"What was Lou Pai doing when he should have been doing his job?" you may ask. Good question!

    Lou Pai was well-known to spend an inordinate amount of time (and Enron's money, thereby shareholder's money) at Houston-area strip clubs during working hours. He reportedly submitted so many large expense reports for strip clubs that Ken Lay actually put out a company-wide memo saying that Enron would no longer reimburse expenses at strip clubs. He used the corporate jet "like a taxi" and would regularly expense lavish lunches for himself and his direct reports at local Houston fine restaurants.

    Pai's love for strip clubs eventually led to an affair with stripper Melanie Fewell (who was also married), and resulted in a pregnancy. When Pai's wife found out, she filed for divorce and demanded her share of Pai's 338,897 shares of Enron stock and 572,818 Enron options. Pai liquidated his shares and options, and walked away with approximately $280,000,000. Shortly thereafter he resigned as EES CEO (can you really resign when you are never around to begin with?), married Fewell, and bought a ranch in Colorado large enough to make him the state's 2nd largest landholder. Pai's Colorado ranch was 77,500 acres (121 square miles, 314 square kilometers) and had a 14,000 foot mountain on it; and it only cost him $16 million!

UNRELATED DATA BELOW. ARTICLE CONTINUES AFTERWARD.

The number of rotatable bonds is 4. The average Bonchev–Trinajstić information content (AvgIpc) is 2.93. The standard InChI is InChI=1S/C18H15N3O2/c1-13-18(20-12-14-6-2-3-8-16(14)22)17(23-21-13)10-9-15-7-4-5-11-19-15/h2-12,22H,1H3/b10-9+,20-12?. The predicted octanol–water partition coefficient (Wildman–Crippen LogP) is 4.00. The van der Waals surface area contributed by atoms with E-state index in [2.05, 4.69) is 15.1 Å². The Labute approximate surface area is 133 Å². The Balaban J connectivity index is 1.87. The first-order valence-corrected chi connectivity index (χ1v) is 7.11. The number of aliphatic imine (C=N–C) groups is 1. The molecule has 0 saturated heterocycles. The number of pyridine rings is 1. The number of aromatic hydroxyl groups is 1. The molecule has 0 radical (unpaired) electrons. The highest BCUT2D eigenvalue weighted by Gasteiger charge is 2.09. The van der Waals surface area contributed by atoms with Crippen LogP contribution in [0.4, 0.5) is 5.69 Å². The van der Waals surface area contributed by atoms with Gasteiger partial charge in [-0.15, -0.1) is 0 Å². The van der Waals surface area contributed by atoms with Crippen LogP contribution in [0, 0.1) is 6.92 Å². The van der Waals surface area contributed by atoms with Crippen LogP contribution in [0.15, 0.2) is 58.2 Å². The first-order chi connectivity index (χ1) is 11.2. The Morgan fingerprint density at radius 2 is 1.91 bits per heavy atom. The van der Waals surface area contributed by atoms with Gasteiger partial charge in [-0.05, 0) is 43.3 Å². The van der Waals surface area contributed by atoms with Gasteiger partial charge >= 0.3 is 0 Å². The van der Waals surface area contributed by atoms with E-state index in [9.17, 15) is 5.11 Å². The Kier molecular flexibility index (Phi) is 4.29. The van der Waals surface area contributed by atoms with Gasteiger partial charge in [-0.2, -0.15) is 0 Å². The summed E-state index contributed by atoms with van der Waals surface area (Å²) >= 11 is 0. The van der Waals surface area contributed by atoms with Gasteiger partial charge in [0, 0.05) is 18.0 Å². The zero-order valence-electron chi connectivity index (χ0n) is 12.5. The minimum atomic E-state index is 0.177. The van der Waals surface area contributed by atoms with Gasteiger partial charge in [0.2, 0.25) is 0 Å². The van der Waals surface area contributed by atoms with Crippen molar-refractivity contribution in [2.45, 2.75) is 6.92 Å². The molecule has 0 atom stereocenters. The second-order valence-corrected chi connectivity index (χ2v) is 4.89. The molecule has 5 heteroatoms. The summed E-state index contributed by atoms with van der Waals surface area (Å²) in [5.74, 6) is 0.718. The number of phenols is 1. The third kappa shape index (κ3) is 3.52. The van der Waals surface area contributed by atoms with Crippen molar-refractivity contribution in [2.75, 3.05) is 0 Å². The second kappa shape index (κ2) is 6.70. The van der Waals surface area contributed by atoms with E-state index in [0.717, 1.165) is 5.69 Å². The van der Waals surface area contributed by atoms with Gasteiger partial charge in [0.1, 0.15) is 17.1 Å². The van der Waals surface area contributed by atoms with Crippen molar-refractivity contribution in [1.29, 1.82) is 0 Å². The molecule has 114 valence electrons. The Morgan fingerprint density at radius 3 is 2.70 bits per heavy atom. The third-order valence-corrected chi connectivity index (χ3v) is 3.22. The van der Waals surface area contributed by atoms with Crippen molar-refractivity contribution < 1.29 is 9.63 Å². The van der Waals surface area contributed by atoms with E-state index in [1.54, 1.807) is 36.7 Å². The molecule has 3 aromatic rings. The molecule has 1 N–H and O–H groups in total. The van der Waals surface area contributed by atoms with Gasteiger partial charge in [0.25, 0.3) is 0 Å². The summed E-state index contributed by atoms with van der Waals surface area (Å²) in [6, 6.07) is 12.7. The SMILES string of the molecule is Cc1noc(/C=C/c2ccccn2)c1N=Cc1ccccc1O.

A few months later the Enron accounting scandal was exposed (in part because Lou Pai's exit helped to hasten the exposure that his divisions had been, in fact, hemorrhaging cash - along with the rest of Enron), and everything went pear-shaped. Most Enron executives and upper management were brought up on charges of insider trading, but not Lou Pai. His stock sales were part of a court-mandated divorce settlement, which are exempt from insider trading laws. Lou Pai has not been charged with any criminal wrongdoing in regards to the Enron scandal, and has exercised his Fifth Amendment rights in the resulting lawsuit.